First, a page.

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Freeze rows and columns to keep specific areas visible when you scroll in a worksheet.

Freeze the first column
  • Select View > Freeze Panes > Freeze First Column.

    Note: The faint line that appears between Columns A and B inidates that your first column is frozen.

Unfreeze rows and columns
  • Select View > Freeze Panes > Unfreeze Panes.

Freeze rows and columns
  1. Select the cell below the rows and to the right of the columns you want to keep visible when you scroll.

  2. Select View > Freeze Panes > Freeze Panes.

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Freeze rows and columns

In an Excel 2016 Worksheet you have over a million rows to work with and over 16,000 columns to work with.

Now, if you start to add so much data that you can't see it all in one screen, there are some cool features to help you with getting things lined up.

We can freeze rows and columns, also known as panes.

Let's go down to our zoom slider down below and click the plus sign.

I'm gonna zoom in to over 140 percent.

I'm gonna go up to 150, and you'll notice now we have a scroll bar here that allows us to scroll left to right.

When we go over to the right to see the last few columns, We can no longer see the first column with our location.

So, when we look at these values, we can't really line them up with anything unless we've memorized that, okay there they are; London, Paris, San Francisco, Hong Kong.

Wouldn't it be better if we could always see this content. That means freezing column A.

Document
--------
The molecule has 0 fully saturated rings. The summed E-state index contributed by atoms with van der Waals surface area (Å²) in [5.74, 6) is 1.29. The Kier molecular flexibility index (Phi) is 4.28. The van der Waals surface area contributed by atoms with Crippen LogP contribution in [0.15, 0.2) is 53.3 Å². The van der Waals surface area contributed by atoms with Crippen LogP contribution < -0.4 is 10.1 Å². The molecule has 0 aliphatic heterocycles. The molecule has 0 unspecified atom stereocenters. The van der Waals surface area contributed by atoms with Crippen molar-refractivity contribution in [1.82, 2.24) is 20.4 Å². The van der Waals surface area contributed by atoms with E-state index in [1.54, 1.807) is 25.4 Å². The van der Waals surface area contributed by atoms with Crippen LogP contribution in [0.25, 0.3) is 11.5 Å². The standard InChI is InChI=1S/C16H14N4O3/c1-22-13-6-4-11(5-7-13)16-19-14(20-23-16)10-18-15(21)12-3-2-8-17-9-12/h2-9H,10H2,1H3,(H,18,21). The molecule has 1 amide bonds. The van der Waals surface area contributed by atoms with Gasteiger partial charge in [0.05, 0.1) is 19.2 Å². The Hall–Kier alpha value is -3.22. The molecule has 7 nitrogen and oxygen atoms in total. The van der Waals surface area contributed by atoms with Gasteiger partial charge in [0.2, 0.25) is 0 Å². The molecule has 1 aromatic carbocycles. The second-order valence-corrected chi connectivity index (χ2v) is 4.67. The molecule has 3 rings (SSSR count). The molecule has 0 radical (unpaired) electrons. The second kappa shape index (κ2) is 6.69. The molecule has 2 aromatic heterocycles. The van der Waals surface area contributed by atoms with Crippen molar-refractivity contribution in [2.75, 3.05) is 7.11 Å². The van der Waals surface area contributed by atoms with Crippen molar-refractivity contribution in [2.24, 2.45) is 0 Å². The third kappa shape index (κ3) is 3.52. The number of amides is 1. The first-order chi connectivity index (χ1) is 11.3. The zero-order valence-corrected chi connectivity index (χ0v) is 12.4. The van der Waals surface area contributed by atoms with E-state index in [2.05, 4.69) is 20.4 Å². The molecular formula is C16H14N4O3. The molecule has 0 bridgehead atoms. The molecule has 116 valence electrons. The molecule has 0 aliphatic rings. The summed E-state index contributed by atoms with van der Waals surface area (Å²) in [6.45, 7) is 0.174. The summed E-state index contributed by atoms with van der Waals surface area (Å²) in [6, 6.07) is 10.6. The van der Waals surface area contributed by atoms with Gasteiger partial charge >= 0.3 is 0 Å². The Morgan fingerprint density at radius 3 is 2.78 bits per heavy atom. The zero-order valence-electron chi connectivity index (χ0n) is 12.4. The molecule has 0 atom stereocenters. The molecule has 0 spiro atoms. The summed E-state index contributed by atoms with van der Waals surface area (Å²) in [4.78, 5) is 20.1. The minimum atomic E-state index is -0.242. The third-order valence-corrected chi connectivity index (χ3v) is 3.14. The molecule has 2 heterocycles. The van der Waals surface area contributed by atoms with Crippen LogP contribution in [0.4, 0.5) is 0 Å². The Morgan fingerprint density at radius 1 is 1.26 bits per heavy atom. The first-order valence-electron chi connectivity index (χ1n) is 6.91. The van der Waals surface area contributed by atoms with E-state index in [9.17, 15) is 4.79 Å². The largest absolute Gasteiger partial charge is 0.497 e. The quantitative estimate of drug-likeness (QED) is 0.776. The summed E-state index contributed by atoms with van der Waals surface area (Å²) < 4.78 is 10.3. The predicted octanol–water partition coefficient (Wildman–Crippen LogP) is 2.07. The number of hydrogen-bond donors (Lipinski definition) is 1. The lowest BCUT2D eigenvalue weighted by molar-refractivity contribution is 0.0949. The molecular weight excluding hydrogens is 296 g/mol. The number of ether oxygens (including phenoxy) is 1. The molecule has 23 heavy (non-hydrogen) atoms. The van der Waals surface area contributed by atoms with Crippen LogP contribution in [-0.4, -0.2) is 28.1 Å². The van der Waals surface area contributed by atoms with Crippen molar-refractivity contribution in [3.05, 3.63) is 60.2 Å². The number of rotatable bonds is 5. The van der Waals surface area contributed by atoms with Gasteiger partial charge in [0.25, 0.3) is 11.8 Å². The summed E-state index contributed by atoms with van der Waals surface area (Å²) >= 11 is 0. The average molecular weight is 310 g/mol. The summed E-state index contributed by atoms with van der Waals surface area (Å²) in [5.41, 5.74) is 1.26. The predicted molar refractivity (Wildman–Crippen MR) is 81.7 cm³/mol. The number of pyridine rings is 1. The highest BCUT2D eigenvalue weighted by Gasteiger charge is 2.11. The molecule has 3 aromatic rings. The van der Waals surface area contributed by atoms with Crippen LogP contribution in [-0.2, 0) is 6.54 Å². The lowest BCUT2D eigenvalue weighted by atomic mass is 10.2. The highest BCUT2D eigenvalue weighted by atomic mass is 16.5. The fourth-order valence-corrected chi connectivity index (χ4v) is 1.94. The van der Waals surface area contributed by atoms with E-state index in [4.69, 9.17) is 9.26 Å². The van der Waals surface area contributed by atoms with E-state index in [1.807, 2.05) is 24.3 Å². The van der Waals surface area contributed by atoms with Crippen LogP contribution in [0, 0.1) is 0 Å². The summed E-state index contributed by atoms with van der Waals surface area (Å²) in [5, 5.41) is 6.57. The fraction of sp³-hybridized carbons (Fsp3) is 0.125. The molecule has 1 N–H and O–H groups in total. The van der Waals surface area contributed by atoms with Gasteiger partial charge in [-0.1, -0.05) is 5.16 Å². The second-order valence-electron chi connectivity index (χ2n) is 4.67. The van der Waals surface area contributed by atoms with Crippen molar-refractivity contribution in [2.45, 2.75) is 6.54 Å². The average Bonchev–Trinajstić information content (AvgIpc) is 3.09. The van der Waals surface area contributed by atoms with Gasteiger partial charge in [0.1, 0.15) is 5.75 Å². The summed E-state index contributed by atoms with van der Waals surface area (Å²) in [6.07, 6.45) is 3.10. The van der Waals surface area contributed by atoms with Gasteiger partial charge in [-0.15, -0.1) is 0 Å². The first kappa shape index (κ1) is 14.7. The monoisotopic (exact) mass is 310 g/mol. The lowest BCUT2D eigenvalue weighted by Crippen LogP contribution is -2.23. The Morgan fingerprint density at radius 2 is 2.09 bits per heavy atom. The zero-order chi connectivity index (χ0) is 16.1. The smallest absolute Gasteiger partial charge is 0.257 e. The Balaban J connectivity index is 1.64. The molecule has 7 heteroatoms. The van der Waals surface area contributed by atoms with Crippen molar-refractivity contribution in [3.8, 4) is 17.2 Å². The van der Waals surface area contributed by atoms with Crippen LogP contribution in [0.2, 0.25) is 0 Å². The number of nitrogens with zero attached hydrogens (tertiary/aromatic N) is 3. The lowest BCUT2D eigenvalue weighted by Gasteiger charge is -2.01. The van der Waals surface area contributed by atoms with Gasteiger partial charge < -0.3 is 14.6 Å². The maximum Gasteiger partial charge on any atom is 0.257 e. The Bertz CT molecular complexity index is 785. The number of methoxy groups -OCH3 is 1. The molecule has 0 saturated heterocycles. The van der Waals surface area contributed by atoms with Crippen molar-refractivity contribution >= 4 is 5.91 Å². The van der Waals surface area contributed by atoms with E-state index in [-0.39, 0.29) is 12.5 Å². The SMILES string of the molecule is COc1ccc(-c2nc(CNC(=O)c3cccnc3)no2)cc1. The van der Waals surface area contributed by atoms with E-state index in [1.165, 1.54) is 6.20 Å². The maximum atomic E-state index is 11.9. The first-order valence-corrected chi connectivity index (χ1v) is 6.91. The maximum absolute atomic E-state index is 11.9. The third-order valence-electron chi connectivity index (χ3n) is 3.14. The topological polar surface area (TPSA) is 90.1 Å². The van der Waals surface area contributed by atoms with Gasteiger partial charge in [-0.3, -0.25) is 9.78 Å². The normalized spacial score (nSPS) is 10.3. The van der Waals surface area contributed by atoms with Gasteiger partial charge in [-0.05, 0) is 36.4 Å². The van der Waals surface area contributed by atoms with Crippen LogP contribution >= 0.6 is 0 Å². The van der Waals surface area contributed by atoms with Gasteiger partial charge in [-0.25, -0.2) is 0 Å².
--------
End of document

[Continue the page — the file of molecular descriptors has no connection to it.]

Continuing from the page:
When we scroll down, eventually we lose those labels for the months, and we have no idea what months we're looking at here.

Let's talk about freezing panes. The first thing we'll do is go up to the View tab on the ribbon.

Give it a click. You will see a Freeze Panes drop down button.

Give it a click and there are three options. Freeze Panes, we'll come back to that in a second.

Freezing the top row means we'll always be able to see the top row as we scroll down.

All that means is we'll always be able to see our title.

That's not gonna be very helpful. Freezing the first column though might be helpful.

Let's give that a click. Notice the faint line that appears between columns A and B, and now when we use our scroll bar to scroll to the right, we always see the contents of column A.

When we go all the way over to the totals, we can see the totals and line them up with the actual locations.

But, as we scroll down, we still lose those labels for the different months, and we don't really know what data we're looking at.

Let's scroll all the way back to the left and instead of just freezing column A, we wanna freeze column A and all of the rows above row six so that we can see January, February, March, et cetera.

In that case, we'll go up to the drop down.

Now we see Unfreeze Panes at the top, so we'll give that a click.

You can see it unfreezes that first column, and now we can choose exactly what we wanna freeze.

We want everything to the left of column B, so we need to click somewhere in column B.

We also wanna see all of the rows from one to five.

That means clicking below row five, which means by clicking in cell B6 we'll be able to see everything to the left and everything above when we go back up to Freeze Panes and this time choose Freeze Panes.

This allows us to freeze both rows and columns at the same time. Now look what happens when we scroll down.

We'll always be able to see those labels for January, February, March, et cetera, and when we scroll over to the right, we've frozen that first column so we'll always know what data we're looking at thanks to freezing panes here in Excel.

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